The Planning Commission had asked me to write a paper on reform. I had interviewed officers and asked them to characterise the commission. Somebody said ‘a parking lot’, another said ‘gaushala (cowshed)’. I told an officer that his colleague had called the Commission a gaushala. He said, ‘A gaushala has cows that give milk. This is a place for derelict cows.’ So, if you appoint such personnel, the institution loses credibility. You could improve the commission by getting the best personnel.
Mr Modi’s presumption, I think in this case, was formed by the resentment of the previous 10 years as a CM against the commission.
P Vaidyanathan Iyer: Do you see the current government as an extension of Modi’s campaign—one person at the top and the Cabinet not very varied or delivering governance at the doorstep?
India is diverse and very large. I am using the words of a very big man, whose name I cannot tell you. ‘It is not a municipality, it is the federal government of India,’ he said. It cannot be run by small numbers.
Raj Kamal Jha: One of the most visible things Modi has done is on the diplomatic front—his visits to the US, China, Australia, Japan. How do you view India’s international relations under the new government?
Modi certainly thinks on a different scale, and laterally. I remember his phrase: ‘Arrey, yeh theek nahi hai, kuch dhamakedaar idea do (This is not okay, give a bombastic idea).’ You can see that in foreign policy: one is emphasis on neighbours, and secondly, looking at China. I endorse that, but it should be done at a lower profile. If you look at it from the Chinese viewpoint, all these are acts of provocation. If you want to provoke them, you have to be prepared for the backlash. In Japan, Shinzo Abe has a stridently anti-Chinese rhetoric. Vietnam is in non-lethal conflict with China. I am all for alliances and intelligence exchanges with them, but don’t rub it in the face of China. What has China done? Without any fanfare, they signed an MoU with Nepal for the development of districts. They have announced $65 billion for development of infrastructure in Pakistan. We are going all over the world (talking) about our acquisitions and orders. I fear we are doing things with a visibility, which will provoke China.
Surabhi: Critics say there is intellectual paucity in the government—no Planning Commission or PM’s Economic Advisory Council.
Three PMs valued ideas as ideas: Panditji (Jawaharlal Nehru), Narasimha Rao and Atal Bihari Vajpayee. The others seemed to be practical men. Maybe that is what India needs, but ideas are also necessary.
Rajgopal Singh*: What is your opinion on age limit for political appointments at the Centre?
I am past 72 or 73, but I felt this is the wrong criterion even when I was younger. Sanjay and Rajiv Gandhi were young men. What did they do? The two biggest reformers in India, Narasimha Rao and Vajpayee, were older men. Look at a person’s capacity to contribute.
Harish Damodaran: The PMO interacts with the secretaries and the ministers are nowhere. Is it sustainable—ministers with no power and bureaucrats all powerful?
The first part may be correct, but not the second. I had taken up this view with Mr Modi before the formation of the government, that given the quality of people the electoral system throws up, he would have to ensure direct contact with secretaries who would, generally speaking, be better than ministers. But do secretaries know how much they can decide? I don’t know. Do ministers know how much they can decide? I don’t know. What is the limit? Can they appoint directors on their own to Coal India, to Air India, to banks? Under Vajpayee, you would be given a charge and could do anything.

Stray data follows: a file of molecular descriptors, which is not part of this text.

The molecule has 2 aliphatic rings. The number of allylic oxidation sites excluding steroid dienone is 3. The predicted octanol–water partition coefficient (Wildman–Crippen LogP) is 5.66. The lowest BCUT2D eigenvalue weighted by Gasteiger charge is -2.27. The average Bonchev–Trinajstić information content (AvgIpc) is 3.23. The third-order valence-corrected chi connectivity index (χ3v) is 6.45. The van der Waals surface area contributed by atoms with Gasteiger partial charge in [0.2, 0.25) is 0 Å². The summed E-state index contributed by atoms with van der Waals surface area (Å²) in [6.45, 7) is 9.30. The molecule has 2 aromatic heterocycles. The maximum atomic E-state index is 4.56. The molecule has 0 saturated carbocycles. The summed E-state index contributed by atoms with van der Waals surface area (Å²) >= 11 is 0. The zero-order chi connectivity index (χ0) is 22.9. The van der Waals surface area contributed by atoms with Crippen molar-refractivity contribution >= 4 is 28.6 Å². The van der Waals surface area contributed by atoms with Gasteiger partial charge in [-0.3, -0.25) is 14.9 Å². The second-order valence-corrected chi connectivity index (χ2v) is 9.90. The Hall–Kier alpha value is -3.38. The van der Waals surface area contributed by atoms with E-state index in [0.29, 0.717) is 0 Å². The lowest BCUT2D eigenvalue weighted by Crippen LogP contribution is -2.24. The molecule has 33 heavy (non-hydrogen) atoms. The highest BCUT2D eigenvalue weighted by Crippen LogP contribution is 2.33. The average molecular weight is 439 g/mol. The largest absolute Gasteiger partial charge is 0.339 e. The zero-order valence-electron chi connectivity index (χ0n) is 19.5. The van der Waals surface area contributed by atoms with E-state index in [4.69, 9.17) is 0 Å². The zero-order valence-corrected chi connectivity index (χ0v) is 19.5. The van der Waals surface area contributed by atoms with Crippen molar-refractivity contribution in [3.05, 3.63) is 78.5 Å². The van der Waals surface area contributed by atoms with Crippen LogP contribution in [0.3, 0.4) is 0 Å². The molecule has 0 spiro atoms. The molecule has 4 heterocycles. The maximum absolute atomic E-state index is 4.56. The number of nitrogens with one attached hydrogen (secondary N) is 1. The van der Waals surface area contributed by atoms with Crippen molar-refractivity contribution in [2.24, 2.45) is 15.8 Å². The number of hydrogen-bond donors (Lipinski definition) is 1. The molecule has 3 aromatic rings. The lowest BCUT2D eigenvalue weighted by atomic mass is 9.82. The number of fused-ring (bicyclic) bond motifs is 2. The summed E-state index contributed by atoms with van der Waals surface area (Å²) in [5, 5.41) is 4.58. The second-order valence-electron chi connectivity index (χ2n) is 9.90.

Praveen Swami: This government has announced grand schemes but has not given out details about their execution. Do you believe there is a lack of vision or do you believe a few people close to the government saying there is a great deal going on?
A PM can only give a sense of direction, he can symbolically do a few acts so others take it up. But if the others are uncertain about what they can take up, then details do not get worked out. Maybe it is a reflection of that. Such campaigns have to be carried to the toilet on the road. But maybe the transport ministry doesn’t know, so they don’t work out the details.
About the 100 smart cities, by now, we should have been told the essence of smartness… In the case of Swachh Bharat, we should not look upon it and ask whether Modi will succeed or fail. Then it becomes merely Modi’s campaign.
Abhishek Angad*: How do you think the government is handling issues about Muslims?
I agree with Modi’s general approach, which is to provide facilities across the board, not on the basis of caste or religion. Whenever we provide benefit based on a criterion other than economic, politics is played around it. Development requires focus, and Modi has to ensure that focus, which means you must also control the fringe elements. You cannot talk development in Delhi and love jihad in Muzaffarnagar. It distracts. If love jihad was so dangerous, how did the phenomenon stop after voting?
Ajay Shankar: The Modi wave still seems to be prevailing. When and how will there be a reality check?
The reduction of oil prices has put blinkers on people’s eyes and has delayed a reality check. Otherwise, by now, with the fiscal deficit and diminishing oil prices, if for the first seven-eight months the targeted deficit would have been consumed, a reality check would have come. As Swaminathan Aiyar said, it’s not just achhe din, but also achhe sitare.
P Vaidyanathan Iyer: Would you accept a role in government if offered?
Nobody offers me, what to do? (Laughs.) Faiz Ahmad Faiz had said, ‘Kuch hum hi ko nahin ehsaan uthane ka dimaag, woh jab aate hain mail-ba-karam aate hain (I did not want to take on another obligation, whenever she came, she came determined to endow her favours on me)’.
Ajay Shankar: What happened during the famous pre-government meeting of yours?
The post-government meeting should also be famous. First newspapers give you the job, then next day say you are disappointed (laughs). I’m neither appointed, nor disappointed.
*EXIMS student Transcribed by Aslesha and Saikat Bose